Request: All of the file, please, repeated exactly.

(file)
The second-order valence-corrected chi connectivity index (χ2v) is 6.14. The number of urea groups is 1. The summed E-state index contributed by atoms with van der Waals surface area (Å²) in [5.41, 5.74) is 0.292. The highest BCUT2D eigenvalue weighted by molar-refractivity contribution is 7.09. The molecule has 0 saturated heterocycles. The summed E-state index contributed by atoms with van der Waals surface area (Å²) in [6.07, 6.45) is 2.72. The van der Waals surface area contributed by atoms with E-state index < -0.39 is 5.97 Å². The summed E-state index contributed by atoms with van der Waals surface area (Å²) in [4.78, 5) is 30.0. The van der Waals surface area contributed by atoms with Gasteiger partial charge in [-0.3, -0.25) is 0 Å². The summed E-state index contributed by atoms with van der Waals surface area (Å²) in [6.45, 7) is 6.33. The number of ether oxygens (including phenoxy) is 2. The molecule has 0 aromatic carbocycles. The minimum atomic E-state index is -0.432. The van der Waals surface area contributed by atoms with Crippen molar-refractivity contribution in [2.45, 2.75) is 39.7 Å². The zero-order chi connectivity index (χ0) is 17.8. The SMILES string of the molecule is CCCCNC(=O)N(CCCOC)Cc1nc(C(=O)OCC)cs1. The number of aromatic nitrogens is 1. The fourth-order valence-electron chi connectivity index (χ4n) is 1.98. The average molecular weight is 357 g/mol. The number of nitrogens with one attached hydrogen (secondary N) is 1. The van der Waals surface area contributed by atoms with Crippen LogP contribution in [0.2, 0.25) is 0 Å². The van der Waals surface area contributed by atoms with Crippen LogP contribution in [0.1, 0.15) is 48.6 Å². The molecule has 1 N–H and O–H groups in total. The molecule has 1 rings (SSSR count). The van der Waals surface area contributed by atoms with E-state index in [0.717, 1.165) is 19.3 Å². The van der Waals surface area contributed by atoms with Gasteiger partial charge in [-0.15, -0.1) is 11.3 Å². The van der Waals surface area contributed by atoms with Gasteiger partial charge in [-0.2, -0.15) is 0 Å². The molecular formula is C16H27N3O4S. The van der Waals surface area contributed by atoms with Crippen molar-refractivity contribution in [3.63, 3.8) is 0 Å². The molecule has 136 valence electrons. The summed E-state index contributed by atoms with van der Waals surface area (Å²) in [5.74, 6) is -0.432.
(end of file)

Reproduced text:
The second-order valence-corrected chi connectivity index (χ2v) is 6.14. The number of urea groups is 1. The summed E-state index contributed by atoms with van der Waals surface area (Å²) in [5.41, 5.74) is 0.292. The highest BCUT2D eigenvalue weighted by molar-refractivity contribution is 7.09. The molecule has 0 saturated heterocycles. The summed E-state index contributed by atoms with van der Waals surface area (Å²) in [6.07, 6.45) is 2.72. The van der Waals surface area contributed by atoms with E-state index < -0.39 is 5.97 Å². The summed E-state index contributed by atoms with van der Waals surface area (Å²) in [4.78, 5) is 30.0. The van der Waals surface area contributed by atoms with Gasteiger partial charge in [-0.3, -0.25) is 0 Å². The summed E-state index contributed by atoms with van der Waals surface area (Å²) in [6.45, 7) is 6.33. The number of ether oxygens (including phenoxy) is 2. The molecule has 0 aromatic carbocycles. The minimum atomic E-state index is -0.432. The van der Waals surface area contributed by atoms with Crippen molar-refractivity contribution in [2.45, 2.75) is 39.7 Å². The zero-order chi connectivity index (χ0) is 17.8. The SMILES string of the molecule is CCCCNC(=O)N(CCCOC)Cc1nc(C(=O)OCC)cs1. The number of aromatic nitrogens is 1. The fourth-order valence-electron chi connectivity index (χ4n) is 1.98. The average molecular weight is 357 g/mol. The number of nitrogens with one attached hydrogen (secondary N) is 1. The van der Waals surface area contributed by atoms with Crippen LogP contribution in [0.2, 0.25) is 0 Å². The van der Waals surface area contributed by atoms with Crippen LogP contribution in [0.1, 0.15) is 48.6 Å². The molecule has 1 N–H and O–H groups in total. The molecule has 1 rings (SSSR count). The van der Waals surface area contributed by atoms with E-state index in [0.717, 1.165) is 19.3 Å². The van der Waals surface area contributed by atoms with Gasteiger partial charge in [-0.15, -0.1) is 11.3 Å². The van der Waals surface area contributed by atoms with Gasteiger partial charge in [-0.2, -0.15) is 0 Å². The molecular formula is C16H27N3O4S. The van der Waals surface area contributed by atoms with Crippen molar-refractivity contribution in [3.63, 3.8) is 0 Å². The molecule has 136 valence electrons. The summed E-state index contributed by atoms with van der Waals surface area (Å²) in [5.74, 6) is -0.432.